January 5 – Railway workers across India begin voting on whether or not to hold a strike against Indian Railways in February. The union's demands center around pay scales, pensions, and private investment into the railway. A Northern Railway Mazdoor Union spokesperson stated that the decision to hold the strike vote was made at the recent All India Railwaymen’s Union convention in Mumbai; Western Railway Mazdoor Sangh union members protested at the convention by burning an effigy of Indian Finance Minister P Chidambaram. Voting is scheduled to conclude on January 8, and the vote count, which is expected to begin on January 9, will be monitored by external observers.
January 6 – China's Minister of Railways Liu Zhijun announces details of a 160 billion yuan ($20 billion) plan for railway construction there in the coming year. The ministry expects to begin construction on as many as 87 new railway projects in 2006, including thirteen new express passenger train routes and opening new electrified lines. The plan also includes the acceleration of eleven express passenger route projects already under construction.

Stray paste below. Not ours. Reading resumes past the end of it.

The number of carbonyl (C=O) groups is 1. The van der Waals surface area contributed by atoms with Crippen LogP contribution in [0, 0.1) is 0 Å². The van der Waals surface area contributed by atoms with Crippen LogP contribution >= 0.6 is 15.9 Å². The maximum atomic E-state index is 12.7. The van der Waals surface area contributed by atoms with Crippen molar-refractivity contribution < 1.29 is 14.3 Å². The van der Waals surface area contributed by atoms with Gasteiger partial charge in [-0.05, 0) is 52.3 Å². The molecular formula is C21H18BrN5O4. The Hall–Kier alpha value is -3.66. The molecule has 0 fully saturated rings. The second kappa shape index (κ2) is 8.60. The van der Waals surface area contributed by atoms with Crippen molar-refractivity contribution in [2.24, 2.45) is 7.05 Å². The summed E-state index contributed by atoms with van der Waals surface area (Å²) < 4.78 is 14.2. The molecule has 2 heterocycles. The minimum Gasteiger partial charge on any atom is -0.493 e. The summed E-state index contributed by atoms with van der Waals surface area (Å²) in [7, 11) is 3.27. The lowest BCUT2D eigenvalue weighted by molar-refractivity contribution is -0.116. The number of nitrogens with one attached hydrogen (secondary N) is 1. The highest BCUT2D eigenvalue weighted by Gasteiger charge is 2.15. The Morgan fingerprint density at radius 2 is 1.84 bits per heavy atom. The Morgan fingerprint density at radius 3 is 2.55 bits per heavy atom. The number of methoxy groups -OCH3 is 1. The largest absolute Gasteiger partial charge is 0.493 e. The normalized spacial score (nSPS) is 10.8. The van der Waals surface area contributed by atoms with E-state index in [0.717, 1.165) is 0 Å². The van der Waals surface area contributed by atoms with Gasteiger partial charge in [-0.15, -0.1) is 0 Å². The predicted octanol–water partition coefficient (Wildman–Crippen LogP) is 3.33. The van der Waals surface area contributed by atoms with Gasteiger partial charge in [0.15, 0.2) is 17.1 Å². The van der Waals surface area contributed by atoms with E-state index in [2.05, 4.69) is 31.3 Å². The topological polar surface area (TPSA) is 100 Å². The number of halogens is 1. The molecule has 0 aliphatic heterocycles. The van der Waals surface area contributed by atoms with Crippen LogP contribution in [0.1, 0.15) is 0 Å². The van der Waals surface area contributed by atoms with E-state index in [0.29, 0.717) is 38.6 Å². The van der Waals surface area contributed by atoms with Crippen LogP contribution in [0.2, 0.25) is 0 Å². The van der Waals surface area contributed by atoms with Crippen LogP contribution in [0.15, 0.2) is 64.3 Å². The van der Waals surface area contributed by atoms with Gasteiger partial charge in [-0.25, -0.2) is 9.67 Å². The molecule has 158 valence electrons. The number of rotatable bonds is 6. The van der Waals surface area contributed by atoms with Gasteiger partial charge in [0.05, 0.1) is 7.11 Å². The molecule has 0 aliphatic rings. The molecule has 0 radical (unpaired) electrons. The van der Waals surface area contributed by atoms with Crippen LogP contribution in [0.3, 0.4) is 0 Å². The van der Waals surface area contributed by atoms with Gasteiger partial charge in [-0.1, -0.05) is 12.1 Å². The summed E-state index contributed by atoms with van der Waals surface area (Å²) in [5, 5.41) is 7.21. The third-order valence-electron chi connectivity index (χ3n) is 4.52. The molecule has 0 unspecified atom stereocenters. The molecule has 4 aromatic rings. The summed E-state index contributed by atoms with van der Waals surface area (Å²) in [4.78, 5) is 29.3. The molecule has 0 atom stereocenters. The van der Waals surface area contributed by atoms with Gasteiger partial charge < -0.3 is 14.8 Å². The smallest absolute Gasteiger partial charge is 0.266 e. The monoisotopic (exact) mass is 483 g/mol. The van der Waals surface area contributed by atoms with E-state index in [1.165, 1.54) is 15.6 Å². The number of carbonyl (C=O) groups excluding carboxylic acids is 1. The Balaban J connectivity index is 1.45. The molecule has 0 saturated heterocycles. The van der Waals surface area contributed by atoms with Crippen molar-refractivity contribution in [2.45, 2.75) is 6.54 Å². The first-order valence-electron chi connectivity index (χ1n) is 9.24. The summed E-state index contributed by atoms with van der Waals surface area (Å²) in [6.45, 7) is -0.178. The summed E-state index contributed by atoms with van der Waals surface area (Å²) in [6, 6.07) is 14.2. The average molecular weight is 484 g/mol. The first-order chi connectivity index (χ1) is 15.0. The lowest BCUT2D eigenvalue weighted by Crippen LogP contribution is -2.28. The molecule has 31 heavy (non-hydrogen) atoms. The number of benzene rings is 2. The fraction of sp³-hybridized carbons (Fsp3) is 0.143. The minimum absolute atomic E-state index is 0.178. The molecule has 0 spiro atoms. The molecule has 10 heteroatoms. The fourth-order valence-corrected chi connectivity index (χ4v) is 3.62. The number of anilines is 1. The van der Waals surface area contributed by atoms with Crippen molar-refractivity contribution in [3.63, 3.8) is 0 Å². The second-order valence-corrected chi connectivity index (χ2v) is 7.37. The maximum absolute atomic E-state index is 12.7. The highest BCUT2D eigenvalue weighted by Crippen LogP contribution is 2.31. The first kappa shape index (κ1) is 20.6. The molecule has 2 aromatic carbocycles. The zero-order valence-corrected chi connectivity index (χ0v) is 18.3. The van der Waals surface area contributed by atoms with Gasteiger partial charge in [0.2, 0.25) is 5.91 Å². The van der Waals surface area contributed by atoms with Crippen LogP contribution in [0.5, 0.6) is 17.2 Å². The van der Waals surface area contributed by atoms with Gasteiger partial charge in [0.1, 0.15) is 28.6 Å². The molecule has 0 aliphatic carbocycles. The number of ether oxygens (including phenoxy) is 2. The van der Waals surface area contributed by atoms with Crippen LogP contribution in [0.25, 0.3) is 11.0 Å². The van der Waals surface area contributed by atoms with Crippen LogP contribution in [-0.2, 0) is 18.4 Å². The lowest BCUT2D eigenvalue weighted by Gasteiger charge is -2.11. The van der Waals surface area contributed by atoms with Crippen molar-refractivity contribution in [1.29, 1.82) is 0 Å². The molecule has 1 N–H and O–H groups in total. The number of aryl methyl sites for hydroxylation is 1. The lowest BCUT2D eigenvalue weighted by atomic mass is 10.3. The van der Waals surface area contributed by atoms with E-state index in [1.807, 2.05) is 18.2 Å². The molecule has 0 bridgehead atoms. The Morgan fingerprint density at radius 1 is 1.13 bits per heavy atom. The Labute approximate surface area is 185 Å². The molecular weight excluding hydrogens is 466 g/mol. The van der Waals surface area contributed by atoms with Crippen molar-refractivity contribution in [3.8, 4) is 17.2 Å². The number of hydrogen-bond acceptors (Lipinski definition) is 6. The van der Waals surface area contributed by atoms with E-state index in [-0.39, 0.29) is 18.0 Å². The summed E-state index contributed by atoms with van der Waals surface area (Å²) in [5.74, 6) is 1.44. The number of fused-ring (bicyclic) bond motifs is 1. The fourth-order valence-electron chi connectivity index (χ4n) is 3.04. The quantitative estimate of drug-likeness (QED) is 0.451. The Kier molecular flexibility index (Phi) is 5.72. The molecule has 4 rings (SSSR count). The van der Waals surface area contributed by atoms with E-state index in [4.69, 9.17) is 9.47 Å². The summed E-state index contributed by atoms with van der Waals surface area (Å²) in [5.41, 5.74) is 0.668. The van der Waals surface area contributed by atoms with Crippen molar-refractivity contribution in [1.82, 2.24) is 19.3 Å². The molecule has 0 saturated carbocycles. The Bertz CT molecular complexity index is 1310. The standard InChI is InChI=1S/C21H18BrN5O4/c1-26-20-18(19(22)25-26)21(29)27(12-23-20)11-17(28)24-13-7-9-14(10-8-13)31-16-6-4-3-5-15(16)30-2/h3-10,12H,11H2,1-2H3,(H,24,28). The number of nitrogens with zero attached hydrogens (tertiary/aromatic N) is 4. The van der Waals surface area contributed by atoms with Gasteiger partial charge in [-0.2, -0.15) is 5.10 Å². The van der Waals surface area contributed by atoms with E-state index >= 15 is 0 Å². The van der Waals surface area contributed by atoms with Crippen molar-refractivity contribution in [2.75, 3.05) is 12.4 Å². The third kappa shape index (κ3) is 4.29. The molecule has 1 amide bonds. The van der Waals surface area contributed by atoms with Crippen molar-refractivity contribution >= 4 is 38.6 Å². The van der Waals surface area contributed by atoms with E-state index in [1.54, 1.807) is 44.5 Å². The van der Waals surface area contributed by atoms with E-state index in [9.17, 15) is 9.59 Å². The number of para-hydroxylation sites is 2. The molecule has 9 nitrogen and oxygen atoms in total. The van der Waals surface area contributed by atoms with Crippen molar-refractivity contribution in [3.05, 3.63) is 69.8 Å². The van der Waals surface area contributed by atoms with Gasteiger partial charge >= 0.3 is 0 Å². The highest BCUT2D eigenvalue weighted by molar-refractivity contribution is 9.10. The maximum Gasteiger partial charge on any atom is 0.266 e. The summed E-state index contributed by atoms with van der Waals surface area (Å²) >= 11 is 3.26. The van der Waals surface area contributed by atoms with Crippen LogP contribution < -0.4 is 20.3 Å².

February 13 – Genesee and Wyoming (G&W) announces that it has sold its 50% share in operations (the other 50% was owned by Wesfarmers) of the Australian Railroad Group (ARG) in western Australia to Queensland Rail (QR) and Babcock & Brown Ltd. (B&B). The deal, valued at $974 million (A$1.55 billion), splits the holdings between operations and infrastructure elements with QR purchasing the above-rail operations and B&B purchasing the below-rail infrastructure. In a concurrent deal, G&W is purchasing Westfarmer's share of ARG in South Australia for $15 million (A$22 million), which will be renamed Genesee & Wyoming Australia Pty Ltd and operated as a subsidiary company of G&W.